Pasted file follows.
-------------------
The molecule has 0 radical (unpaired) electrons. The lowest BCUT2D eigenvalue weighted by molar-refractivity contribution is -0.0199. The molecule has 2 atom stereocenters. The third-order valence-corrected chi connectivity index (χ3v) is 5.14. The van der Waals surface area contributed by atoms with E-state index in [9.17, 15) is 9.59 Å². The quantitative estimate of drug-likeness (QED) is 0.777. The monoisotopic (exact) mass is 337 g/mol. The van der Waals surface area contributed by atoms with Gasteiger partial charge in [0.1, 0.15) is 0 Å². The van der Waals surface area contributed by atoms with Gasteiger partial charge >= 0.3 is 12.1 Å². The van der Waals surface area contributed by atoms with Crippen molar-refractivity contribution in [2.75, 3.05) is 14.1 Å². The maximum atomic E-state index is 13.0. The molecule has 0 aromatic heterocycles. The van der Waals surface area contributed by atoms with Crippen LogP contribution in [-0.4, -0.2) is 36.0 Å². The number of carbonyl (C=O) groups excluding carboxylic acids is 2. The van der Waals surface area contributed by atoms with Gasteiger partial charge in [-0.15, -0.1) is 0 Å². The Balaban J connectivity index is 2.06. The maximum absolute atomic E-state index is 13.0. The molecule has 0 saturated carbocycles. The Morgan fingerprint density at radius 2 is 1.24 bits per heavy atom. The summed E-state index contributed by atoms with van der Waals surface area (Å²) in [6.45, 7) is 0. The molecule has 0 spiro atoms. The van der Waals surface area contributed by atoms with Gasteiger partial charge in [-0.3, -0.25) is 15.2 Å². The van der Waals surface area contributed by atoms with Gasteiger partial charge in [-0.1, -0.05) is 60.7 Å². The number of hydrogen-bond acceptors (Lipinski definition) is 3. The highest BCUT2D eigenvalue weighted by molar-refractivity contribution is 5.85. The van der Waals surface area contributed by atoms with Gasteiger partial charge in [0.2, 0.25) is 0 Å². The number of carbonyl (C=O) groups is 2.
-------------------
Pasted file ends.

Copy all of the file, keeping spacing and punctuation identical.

The molecule has 0 radical (unpaired) electrons. The lowest BCUT2D eigenvalue weighted by molar-refractivity contribution is -0.0199. The molecule has 2 atom stereocenters. The third-order valence-corrected chi connectivity index (χ3v) is 5.14. The van der Waals surface area contributed by atoms with E-state index in [9.17, 15) is 9.59 Å². The quantitative estimate of drug-likeness (QED) is 0.777. The monoisotopic (exact) mass is 337 g/mol. The van der Waals surface area contributed by atoms with Gasteiger partial charge in [0.1, 0.15) is 0 Å². The van der Waals surface area contributed by atoms with Gasteiger partial charge >= 0.3 is 12.1 Å². The van der Waals surface area contributed by atoms with Crippen molar-refractivity contribution in [2.75, 3.05) is 14.1 Å². The maximum atomic E-state index is 13.0. The molecule has 0 aromatic heterocycles. The van der Waals surface area contributed by atoms with Crippen LogP contribution in [-0.4, -0.2) is 36.0 Å². The number of carbonyl (C=O) groups excluding carboxylic acids is 2. The van der Waals surface area contributed by atoms with Gasteiger partial charge in [-0.15, -0.1) is 0 Å². The Balaban J connectivity index is 2.06. The maximum absolute atomic E-state index is 13.0. The molecule has 0 saturated carbocycles. The Morgan fingerprint density at radius 2 is 1.24 bits per heavy atom. The summed E-state index contributed by atoms with van der Waals surface area (Å²) in [6.45, 7) is 0. The molecule has 0 spiro atoms. The van der Waals surface area contributed by atoms with Gasteiger partial charge in [-0.3, -0.25) is 15.2 Å². The van der Waals surface area contributed by atoms with Gasteiger partial charge in [-0.1, -0.05) is 60.7 Å². The number of hydrogen-bond acceptors (Lipinski definition) is 3. The highest BCUT2D eigenvalue weighted by molar-refractivity contribution is 5.85. The van der Waals surface area contributed by atoms with Gasteiger partial charge in [0.2, 0.25) is 0 Å². The number of carbonyl (C=O) groups is 2.